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Messages - nate
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« on: April 25, 2006, 09:19:11 PM »
what was your reasoning for a non-drinking roommate? not smoking in the apartment i understand, but how is it a distraction if someone drinks a beer or glass of wine while you're sitting near them?
i'm not trying to be rude, i'm actually just curious.
« on: April 20, 2006, 02:29:37 AM »
though i don't doubt your firm conviction, i beg to differ.http://www.robsblogroom.blogspot.com
is without a doubt the finest blog ever composed by a current law student.
« on: April 20, 2006, 02:23:04 AM »
i honestly believe that not aiming for the highest score that i could get was one of the biggest mistakes that i have ever made and (because the academic world is so important to me) probably one of the biggest i will ever make.
instead of picking "target" scores based on certain schools, i should have just aimed for a 180 and done my very best to get there. i do love my current school where i am now a 1L, yet i often have to wonder what would have happened had i tried to do the best that i possibly could have, as opposed to just doing what i thought i needed to do.
« on: April 17, 2006, 02:39:17 PM »
i think you could rank the importance of three law school factors in this order:
1. high class rank
2. law review
3. moot court
so you don't HAVE to do either of those things to do well.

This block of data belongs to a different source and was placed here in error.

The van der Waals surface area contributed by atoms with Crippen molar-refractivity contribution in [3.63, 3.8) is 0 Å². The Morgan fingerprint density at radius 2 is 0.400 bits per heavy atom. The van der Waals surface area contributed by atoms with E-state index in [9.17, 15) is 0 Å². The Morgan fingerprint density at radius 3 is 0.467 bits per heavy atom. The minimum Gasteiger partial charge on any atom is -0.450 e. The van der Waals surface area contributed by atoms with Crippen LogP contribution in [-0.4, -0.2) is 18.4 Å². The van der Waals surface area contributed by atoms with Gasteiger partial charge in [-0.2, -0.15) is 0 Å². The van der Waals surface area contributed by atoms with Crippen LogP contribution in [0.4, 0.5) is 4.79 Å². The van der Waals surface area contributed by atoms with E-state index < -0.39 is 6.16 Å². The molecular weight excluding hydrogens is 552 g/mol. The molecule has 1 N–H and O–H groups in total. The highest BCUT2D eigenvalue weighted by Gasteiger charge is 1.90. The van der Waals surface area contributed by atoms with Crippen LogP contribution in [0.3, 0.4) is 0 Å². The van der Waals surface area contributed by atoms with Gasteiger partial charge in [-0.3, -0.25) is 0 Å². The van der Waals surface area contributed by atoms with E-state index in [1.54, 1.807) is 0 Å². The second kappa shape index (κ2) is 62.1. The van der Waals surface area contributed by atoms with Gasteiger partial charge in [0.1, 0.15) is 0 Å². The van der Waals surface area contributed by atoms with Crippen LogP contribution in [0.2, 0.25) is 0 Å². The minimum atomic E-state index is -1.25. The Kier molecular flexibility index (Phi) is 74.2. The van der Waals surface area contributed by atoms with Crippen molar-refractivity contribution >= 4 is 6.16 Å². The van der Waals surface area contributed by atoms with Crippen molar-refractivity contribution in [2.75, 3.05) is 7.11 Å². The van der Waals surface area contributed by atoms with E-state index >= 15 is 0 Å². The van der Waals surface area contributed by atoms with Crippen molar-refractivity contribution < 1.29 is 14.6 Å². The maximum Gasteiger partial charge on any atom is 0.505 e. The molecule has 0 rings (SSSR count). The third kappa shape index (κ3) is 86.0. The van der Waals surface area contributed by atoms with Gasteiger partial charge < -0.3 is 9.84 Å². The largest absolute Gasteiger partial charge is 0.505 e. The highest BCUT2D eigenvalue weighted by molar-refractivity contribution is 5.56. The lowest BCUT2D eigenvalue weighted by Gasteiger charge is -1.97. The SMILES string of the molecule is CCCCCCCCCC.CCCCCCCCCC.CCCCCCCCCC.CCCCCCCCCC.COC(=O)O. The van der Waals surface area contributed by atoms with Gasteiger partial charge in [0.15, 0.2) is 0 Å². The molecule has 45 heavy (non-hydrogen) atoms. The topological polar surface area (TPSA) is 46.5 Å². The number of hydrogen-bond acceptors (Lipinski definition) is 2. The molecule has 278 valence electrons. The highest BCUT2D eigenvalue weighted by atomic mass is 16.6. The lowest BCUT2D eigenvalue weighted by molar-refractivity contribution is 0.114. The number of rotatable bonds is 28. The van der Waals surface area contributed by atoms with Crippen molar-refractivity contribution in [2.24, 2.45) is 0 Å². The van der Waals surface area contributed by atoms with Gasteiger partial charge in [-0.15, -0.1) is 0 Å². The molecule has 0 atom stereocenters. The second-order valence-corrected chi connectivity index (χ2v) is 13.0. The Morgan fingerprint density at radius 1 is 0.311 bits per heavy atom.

good grades are by far the most important thing in law school. however, if you're outside the top 15% or so of the class, being on law review is in some ways the equivalent of ranking that high. of course because most law reviews emphasize grades so much, law review members tend to be those that are in the top 15%. but your actual writing ability will usually play at least some role in the selection process, and most schools select at least a few candidates solely on their writing ability. those who are fortunate enough to make it based solely on their writing benefit greatly because, wherever they happen to fall in the rankings, being on LR gives them opportunities often open only to the top of the class.
moot court, at least at my school, has nothing to do with grades. there is usually a first year competition where almost every 1L competes, where students are weeded out in multiple rounds until they have a small group to add to the moot court board. it is good for your resume and does lead to some good job opportunities, but other than that is quite inferior to a high ranking or law review membership.
if it's study time you're most worried about, i probably wouldn't be. if you get on law review, i can't think of a reason that you shouldn't do it. it wouldn't require time until the second year, when grades aren't so important (especially if you're attending a higher ranked school). with moot court, at my school, the competition lasts only three days, for an hour or two each day (assuming you make it to the second round). after that, if you make the board, you are only required to compete in one more moot court competition in your second or third year in order to satisfy membership requirements. quite a few people simply sit on the board for resume purposes and don't get involved.
« on: April 17, 2006, 03:25:41 AM »
i think pharmacy school is actually 4 years, though i could be wrong.